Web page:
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Antennas: A History


  

Antennas: A History

In honor of our seventeenth anniversary, we invite you to take a look at some major developments in antenna research and trends over the past century.

1920s: Yagi-Uda Antenna

In 1926, Japanese inventor Shintaro Uda, with the help of his colleague, Hidetsugu Yagi, developed the Yagi-Uda antenna. Modern versions of this antenna are used on high frequency (HF), very high frequency (VHF), and ultra high frequency (UHF) bands due to its characteristically high gain.

The directional antenna is primarily an array of linear dipoles with one driven element serving as the feed while additional elements act as “parasitic.” While the feed element is connected to the transmitter or receiver with a transmission line, the additional elements are unattached. The purpose of these parasitic elements (or passive radiators) is to modify the radiation pattern of the radio waves emitted by the driven element, directing them in a beam in one direction. This increases the the antenna’s directivity and consequently, its gain.

Today, this style of antenna is commonly known as the “beam antenna” or the “parasitic array.”  However, many still refer to it as the “Yagi antenna.” This is perhaps due to the fact that while Uda was mainly responsible for the antenna’s invention, it was Yagi who helped popularize the antenna in the United States.

1930s: Horn Antenna

A relatively simple and widely used antenna, the horn antenna, can date its origins back to the late 1800s. However, it wasn’t until decades later, during the World War II era, that it became popular. In 1938, American inventor Wilmer Lanier Barrow invented the first modern horn antenna, following his invention of the waveguide in 1936. 

Horns can be used in a variety of different applications due to their ease of use and their ability to achieve large gain. As an added bonus, they feature relatively simple construction, which makes them generally cost-effective. An example of an efficient, yet simply constructed modern horn antenna is the JEM-440.

The modern electromagnetic horn can take many different forms, four of the most popular being E-plane, H-plane, pyramidal, and conical. The differences in type, direction, and amount of taper are variables that augment a horn antenna’s overall performance as a radiator.

Dish Antennas

1960s: Dish Antennas

The “satellite dish” is perhaps the most recognizable type of antenna among consumers. It’s classified as parabolic reflector, a type of antenna which gets its name from its curved surface (parabola). Although the earliest version of the parabolic reflector antenna was developed in 1888 by German physicist Heinrich Hertz, it wasn’t until the 1960s that these types of antennas became commonplace.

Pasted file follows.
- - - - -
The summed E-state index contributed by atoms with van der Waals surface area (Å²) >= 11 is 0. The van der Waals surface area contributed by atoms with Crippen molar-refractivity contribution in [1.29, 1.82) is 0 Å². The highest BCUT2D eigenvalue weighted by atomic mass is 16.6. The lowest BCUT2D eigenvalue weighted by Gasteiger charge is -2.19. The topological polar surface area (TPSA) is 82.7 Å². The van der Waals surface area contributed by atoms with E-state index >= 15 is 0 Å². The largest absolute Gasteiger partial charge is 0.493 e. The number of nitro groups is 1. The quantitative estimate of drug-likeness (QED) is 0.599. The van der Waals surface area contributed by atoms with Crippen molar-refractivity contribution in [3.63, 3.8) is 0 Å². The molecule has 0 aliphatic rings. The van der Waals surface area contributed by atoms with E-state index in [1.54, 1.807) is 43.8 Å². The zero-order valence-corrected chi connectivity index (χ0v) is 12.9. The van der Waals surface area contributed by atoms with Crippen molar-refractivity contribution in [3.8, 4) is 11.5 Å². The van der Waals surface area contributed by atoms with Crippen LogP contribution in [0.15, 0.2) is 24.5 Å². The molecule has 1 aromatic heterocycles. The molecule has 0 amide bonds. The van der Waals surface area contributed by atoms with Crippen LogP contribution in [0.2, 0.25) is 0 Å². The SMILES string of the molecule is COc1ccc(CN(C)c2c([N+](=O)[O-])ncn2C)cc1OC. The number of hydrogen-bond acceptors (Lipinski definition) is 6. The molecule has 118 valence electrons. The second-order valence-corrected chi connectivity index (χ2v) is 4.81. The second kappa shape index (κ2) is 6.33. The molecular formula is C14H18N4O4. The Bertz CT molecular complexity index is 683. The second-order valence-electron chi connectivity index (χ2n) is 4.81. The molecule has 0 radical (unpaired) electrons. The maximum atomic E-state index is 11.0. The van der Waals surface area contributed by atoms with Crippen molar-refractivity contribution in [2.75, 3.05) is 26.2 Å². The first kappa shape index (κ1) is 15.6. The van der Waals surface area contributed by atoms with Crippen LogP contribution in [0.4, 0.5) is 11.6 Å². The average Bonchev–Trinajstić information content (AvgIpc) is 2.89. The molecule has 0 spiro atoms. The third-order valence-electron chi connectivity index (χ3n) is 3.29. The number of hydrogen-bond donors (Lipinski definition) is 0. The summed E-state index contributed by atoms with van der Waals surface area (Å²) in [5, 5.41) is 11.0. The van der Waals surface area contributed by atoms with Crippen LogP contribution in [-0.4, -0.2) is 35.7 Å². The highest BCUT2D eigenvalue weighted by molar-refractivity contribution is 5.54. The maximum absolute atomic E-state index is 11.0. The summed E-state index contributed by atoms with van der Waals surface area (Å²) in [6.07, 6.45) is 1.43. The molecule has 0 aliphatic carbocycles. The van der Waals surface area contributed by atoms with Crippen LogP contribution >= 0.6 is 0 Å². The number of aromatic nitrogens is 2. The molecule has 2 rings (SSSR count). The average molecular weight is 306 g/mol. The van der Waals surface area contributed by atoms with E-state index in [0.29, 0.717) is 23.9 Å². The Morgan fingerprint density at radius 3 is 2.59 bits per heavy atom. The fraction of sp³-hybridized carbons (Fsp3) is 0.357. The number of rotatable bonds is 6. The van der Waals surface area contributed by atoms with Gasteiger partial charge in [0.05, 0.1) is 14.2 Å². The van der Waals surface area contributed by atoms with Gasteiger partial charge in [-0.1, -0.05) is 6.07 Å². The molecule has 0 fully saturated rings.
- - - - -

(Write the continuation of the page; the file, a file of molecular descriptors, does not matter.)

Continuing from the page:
Besides satellite television, parabolic antennas are used as high-gain antennas for point-to-point communications, in applications such as microwave relay links that carry telephone and television signals between cities, wireless WAN/LAN links for data communications, and satellite communications. These antennas have also been useful in spacecraft communications for decades.

Additionally, parabolic antennas are widely used as radar antennas for locating ships, airplanes, and guided missiles. 

1970s: Microstrip Antennas

Although they originated 1953, microstrip antennas started garnering plenty of attention in the 1970s. Also known as “patch antennas,” they are extremely useful in aircraft, spacecraft, satellite, and missile applications, as well as mobile radio and wireless communications, due to their characteristically low profile. They are also inherently lightweight, inexpensive to manufacture, and easy to install. The RFD-8696 is an example of a very versatile patch antenna.

The defining characteristic of the modern microstrip antenna is that they can be printed directly onto a circuit board. 

1980s: Planar Inverted-F Antenna (PIFA)

A form of patch antenna, the Planar Inverted-F antenna (PIFA) is a common component in handheld devices. It gets is name from it’s shape, which resembles an inverted “F.”

The PIFA resonates in an omnidirectional pattern. More importantly, it does so  at a quarter-wavelength, allowing manufacturers to increasingly reduce the amount of space the component needs to occupy within a mobile device. 

PIFAs also have favorable SAR properties. SAR is a a function of the electrical conductivity, which measures how transmitted RF energy is absorbed by human tissue. It stands for “Specific Absorption Rate.”

All of the aforementioned antenna designs are still being used today. In fact, because there have been numerous developments that improve upon their designs, they have even become more useful than they were when they were first invented. As antenna design continues to evolve at an even faster pace, it is important to quickly and efficiently test the resulted products